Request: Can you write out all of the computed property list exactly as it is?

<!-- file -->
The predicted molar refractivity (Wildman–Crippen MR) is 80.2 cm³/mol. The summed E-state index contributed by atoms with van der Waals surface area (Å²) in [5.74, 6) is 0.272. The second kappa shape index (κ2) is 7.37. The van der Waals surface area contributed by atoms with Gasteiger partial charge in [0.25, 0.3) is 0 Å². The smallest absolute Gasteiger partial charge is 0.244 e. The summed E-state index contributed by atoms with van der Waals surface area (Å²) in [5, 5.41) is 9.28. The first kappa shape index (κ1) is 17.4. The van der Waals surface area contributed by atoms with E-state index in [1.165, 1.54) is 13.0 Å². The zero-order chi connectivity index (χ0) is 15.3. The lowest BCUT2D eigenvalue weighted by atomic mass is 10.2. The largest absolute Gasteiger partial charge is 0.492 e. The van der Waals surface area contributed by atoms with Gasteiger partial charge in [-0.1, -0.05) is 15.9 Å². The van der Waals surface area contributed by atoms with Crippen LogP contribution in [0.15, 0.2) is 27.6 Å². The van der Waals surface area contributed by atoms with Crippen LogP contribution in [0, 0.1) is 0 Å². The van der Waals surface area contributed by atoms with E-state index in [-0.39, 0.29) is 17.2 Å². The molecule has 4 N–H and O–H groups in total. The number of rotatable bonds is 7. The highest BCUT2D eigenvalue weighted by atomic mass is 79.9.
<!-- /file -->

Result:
The predicted molar refractivity (Wildman–Crippen MR) is 80.2 cm³/mol. The summed E-state index contributed by atoms with van der Waals surface area (Å²) in [5.74, 6) is 0.272. The second kappa shape index (κ2) is 7.37. The van der Waals surface area contributed by atoms with Gasteiger partial charge in [0.25, 0.3) is 0 Å². The smallest absolute Gasteiger partial charge is 0.244 e. The summed E-state index contributed by atoms with van der Waals surface area (Å²) in [5, 5.41) is 9.28. The first kappa shape index (κ1) is 17.4. The van der Waals surface area contributed by atoms with E-state index in [1.165, 1.54) is 13.0 Å². The zero-order chi connectivity index (χ0) is 15.3. The lowest BCUT2D eigenvalue weighted by atomic mass is 10.2. The largest absolute Gasteiger partial charge is 0.492 e. The van der Waals surface area contributed by atoms with Gasteiger partial charge in [-0.1, -0.05) is 15.9 Å². The van der Waals surface area contributed by atoms with Crippen LogP contribution in [0.15, 0.2) is 27.6 Å². The van der Waals surface area contributed by atoms with Crippen LogP contribution in [0, 0.1) is 0 Å². The van der Waals surface area contributed by atoms with E-state index in [-0.39, 0.29) is 17.2 Å². The molecule has 4 N–H and O–H groups in total. The number of rotatable bonds is 7. The highest BCUT2D eigenvalue weighted by atomic mass is 79.9.